NAFTA Update: April 5, 2018
NAFTA this week (March 27 – April 5, 2018)
Formal negotiations on NAFTA in DC have been replaced by political/ministerial meetings. US TR Robert Lighthizer is holding one-on-one meetings with his Mexican and Canadian counterparts late this week hoping the 3 countries can agree to an “ agreement in principle” for a renewed NAFTA. No one knows what this will look like – there is not enough time to get through all the chapters by the end of next week (let alone the end of next year!) – so most are speculating the 3 countries will simply agree to some ‘tweaks’ on key chapters and a joint communiqué will be issued April 14 at the Summit of the Americas where Trump, Trudeau and Pena Nieto will meet. Trump will be able to claim he got a new deal on NAFTA and Canada and Mexico will return home no doubt relieved the NAFTA turmoil of the past 7 months is over and later on (?) quietly pick up negotiations. Question is – what is an “agreement in principle” it cannot be a trade agreement so will the provisions of the ‘new’ NAFTA, April 14 version, simply be the status quo plus or minus a few changes here or there?
Headlines and links to articles:
April 5 – Prime Minister Justin Trudeau offered a cautiously optimistic assessment of free trade talks between Canada, the U.S. and Mexico on Thursday, even as White House officials appeared to dampen expectations for a breakthrough in Peru next week. CP wire
April 4 – Trump may get his deal in principle (by April 13, 2018), but it may be months, even years, before an official updated Nafta comes into force. A look at the Political Calendar, combined with an escalating trade war with China, shows what is driving Trump to get a ‘provisional’ North American deal before critical dates/deadlines come into effect article:
- April 13-14, 2018 Summit of the Americas
- May 1: grace period from tariffs on steel and aluminum ends for Canada and Mexico (tho Trump might extend)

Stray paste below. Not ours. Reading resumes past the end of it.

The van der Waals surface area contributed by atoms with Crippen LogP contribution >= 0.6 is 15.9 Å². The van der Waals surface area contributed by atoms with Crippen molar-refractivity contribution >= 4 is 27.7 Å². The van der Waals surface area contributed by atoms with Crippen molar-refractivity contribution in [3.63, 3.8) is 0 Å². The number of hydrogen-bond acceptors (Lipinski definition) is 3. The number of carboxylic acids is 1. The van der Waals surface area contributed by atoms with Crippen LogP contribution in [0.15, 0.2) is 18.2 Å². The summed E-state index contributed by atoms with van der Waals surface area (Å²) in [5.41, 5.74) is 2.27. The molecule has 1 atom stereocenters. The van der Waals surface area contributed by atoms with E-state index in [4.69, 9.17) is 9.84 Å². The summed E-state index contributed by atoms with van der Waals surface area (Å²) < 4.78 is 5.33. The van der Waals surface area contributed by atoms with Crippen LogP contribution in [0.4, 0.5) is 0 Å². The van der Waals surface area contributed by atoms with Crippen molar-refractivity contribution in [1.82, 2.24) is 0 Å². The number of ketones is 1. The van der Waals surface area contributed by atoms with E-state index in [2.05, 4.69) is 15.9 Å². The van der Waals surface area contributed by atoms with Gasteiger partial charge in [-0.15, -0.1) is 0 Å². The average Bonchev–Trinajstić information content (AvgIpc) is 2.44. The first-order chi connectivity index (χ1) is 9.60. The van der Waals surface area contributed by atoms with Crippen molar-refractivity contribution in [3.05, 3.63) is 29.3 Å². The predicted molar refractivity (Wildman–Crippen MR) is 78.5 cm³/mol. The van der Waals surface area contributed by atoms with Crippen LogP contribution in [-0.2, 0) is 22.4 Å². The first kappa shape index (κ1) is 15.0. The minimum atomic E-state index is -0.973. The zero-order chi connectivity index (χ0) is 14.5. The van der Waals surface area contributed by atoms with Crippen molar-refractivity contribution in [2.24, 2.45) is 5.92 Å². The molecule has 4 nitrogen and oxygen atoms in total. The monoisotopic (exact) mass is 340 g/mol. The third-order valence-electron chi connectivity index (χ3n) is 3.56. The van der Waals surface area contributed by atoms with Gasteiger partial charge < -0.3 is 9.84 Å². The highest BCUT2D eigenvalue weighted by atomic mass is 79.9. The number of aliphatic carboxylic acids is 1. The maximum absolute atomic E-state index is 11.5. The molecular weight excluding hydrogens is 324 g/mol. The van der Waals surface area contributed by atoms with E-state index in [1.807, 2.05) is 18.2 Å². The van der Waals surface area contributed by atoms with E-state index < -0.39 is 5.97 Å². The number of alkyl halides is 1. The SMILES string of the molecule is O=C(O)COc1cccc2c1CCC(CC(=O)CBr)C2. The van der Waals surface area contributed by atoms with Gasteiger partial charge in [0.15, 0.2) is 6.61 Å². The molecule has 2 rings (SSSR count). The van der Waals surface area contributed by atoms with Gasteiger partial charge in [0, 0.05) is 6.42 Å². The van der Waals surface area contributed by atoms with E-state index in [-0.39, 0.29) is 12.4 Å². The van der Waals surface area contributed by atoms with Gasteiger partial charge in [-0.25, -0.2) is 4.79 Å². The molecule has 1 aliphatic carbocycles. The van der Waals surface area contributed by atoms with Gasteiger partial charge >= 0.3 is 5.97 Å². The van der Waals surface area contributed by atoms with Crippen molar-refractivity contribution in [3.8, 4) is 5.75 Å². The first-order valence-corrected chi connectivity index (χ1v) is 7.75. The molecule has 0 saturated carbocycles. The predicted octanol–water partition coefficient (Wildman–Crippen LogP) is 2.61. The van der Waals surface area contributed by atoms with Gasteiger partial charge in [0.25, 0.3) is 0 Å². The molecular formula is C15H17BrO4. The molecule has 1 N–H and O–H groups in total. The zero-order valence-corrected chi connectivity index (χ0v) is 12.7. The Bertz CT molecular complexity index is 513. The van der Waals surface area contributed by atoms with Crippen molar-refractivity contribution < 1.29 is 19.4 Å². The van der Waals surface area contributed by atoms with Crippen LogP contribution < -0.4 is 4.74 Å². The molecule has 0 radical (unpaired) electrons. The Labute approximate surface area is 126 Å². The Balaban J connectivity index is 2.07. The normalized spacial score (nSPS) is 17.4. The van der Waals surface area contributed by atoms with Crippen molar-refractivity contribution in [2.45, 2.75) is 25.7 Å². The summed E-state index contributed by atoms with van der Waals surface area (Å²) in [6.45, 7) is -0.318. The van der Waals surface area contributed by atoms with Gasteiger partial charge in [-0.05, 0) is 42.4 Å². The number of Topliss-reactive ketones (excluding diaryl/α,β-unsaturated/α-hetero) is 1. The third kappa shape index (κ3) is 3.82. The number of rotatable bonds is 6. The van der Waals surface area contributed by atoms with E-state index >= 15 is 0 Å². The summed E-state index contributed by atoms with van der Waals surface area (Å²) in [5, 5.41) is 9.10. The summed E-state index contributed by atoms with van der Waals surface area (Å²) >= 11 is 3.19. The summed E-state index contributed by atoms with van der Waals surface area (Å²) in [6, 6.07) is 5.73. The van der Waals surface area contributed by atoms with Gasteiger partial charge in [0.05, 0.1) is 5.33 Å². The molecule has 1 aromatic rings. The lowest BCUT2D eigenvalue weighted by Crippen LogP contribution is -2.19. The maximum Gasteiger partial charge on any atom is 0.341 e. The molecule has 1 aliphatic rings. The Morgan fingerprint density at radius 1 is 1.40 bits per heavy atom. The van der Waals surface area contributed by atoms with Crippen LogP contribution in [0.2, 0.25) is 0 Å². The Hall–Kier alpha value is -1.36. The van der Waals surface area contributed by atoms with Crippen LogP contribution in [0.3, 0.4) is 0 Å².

- May 28: to get a deal through current Congress, process to approve the renewed NAFTA must start by this date in order to hold a vote before the November mid-terms which are expected to alter the composition of Congress and like. Many are skeptical these procedural steps can be done in such a tight schedule.
- July 1: Mexico election – current President is in third place in the polls
- September 1: new Mexico Senate meets – 3 months in advance of the new President comes to power. Senate is the body that must approve renewed NAFTA.
- November 6: US mid-term elections – the Republicans are expected to take losses in both the House and the Senate.
April 4 – U.S. Trade Representative Robert Lighthizer has decided against hosting an official eighth round of NAFTA negotiations and instead will hold ministerial meetings with his counterparts in Washington, DC, this week, hoping to make progress in the most sensitive areas and lay the groundwork for an agreement in principle by mid-April, sources close to the talks tell Inside U.S. Trade . Canadian Foreign Affairs Minister Chrystia Freeland and Mexican Economy Secretary Ildefonso Guajardo will meet separately with Lighthizer, link
April 3: Canada’s trade negotiator remains skeptical a deal is possible by the proposed April 13/14 deadline being pushed by the US. There are too many important issues and chapters that are far from complete to make this date work. outstanding
April 2 – the US is pushing for an agreement on the broad details of a revamped free trade agreement with Canada and Mexico ahead of the Summit of the Americas, scheduled for April 13, where the hope would be that the deal would be revealed. Bloomberg
Given the heavy legislative agenda before the Government it would seem unlikely a bill to implement the CPTPP will be tabled before the House rises for the summer (June 22nd). Agriculture groups are anxious that Canada be one of the 6 countries that passes the trade deal so that its contents can come into force. While the Conservatives are pleased with the signing, those on the trade committee appear to want to see a comparison of what was signed back in 2015 and the deal signed March 8 in Chile. Some Liberals agree there is no reason not to fast track the bill, but others don’t want to be rushed into passing the deal. If the implementation bill is introduced in October 2018 it could be passed by June 2019; just in time to be promoted during a federal election. It normally takes about 10 months to 1 year for a bill to pass through all stages of legislation and final passage out of the Senate – so pressure must be kept on to ensure a timely passage. Article: link: ratification of CPTPP up in the air